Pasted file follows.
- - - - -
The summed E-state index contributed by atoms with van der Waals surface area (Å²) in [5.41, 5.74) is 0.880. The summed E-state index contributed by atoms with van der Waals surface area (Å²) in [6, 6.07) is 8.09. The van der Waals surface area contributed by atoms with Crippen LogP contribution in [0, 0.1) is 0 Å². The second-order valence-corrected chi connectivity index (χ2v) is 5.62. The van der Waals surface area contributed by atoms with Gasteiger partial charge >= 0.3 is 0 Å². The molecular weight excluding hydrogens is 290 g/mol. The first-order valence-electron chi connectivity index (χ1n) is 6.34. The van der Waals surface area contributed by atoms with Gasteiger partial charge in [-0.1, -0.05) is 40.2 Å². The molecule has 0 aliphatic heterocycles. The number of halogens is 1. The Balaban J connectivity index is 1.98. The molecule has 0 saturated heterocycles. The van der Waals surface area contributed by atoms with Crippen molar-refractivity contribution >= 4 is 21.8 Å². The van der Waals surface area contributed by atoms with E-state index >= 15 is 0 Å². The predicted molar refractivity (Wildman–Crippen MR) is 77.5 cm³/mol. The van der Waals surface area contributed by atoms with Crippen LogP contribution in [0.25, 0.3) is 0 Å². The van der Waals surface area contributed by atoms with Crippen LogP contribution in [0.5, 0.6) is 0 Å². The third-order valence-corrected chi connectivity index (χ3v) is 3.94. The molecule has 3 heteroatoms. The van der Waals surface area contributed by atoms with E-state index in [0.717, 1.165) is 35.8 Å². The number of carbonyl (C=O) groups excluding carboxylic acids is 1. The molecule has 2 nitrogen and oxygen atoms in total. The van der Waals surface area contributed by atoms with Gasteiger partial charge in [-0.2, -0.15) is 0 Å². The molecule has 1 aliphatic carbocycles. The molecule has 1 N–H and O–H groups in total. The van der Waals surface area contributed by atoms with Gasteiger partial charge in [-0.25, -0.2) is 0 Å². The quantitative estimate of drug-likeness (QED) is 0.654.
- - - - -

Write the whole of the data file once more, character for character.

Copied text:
The summed E-state index contributed by atoms with van der Waals surface area (Å²) in [5.41, 5.74) is 0.880. The summed E-state index contributed by atoms with van der Waals surface area (Å²) in [6, 6.07) is 8.09. The van der Waals surface area contributed by atoms with Crippen LogP contribution in [0, 0.1) is 0 Å². The second-order valence-corrected chi connectivity index (χ2v) is 5.62. The van der Waals surface area contributed by atoms with Gasteiger partial charge >= 0.3 is 0 Å². The molecular weight excluding hydrogens is 290 g/mol. The first-order valence-electron chi connectivity index (χ1n) is 6.34. The van der Waals surface area contributed by atoms with Gasteiger partial charge in [-0.1, -0.05) is 40.2 Å². The molecule has 0 aliphatic heterocycles. The number of halogens is 1. The Balaban J connectivity index is 1.98. The molecule has 0 saturated heterocycles. The van der Waals surface area contributed by atoms with Crippen molar-refractivity contribution >= 4 is 21.8 Å². The van der Waals surface area contributed by atoms with E-state index >= 15 is 0 Å². The predicted molar refractivity (Wildman–Crippen MR) is 77.5 cm³/mol. The van der Waals surface area contributed by atoms with Crippen LogP contribution in [0.25, 0.3) is 0 Å². The van der Waals surface area contributed by atoms with Crippen LogP contribution in [0.5, 0.6) is 0 Å². The third-order valence-corrected chi connectivity index (χ3v) is 3.94. The molecule has 3 heteroatoms. The van der Waals surface area contributed by atoms with E-state index in [0.717, 1.165) is 35.8 Å². The number of carbonyl (C=O) groups excluding carboxylic acids is 1. The molecule has 2 nitrogen and oxygen atoms in total. The van der Waals surface area contributed by atoms with Gasteiger partial charge in [-0.2, -0.15) is 0 Å². The molecule has 1 aliphatic carbocycles. The molecule has 1 N–H and O–H groups in total. The van der Waals surface area contributed by atoms with Gasteiger partial charge in [-0.25, -0.2) is 0 Å². The quantitative estimate of drug-likeness (QED) is 0.654.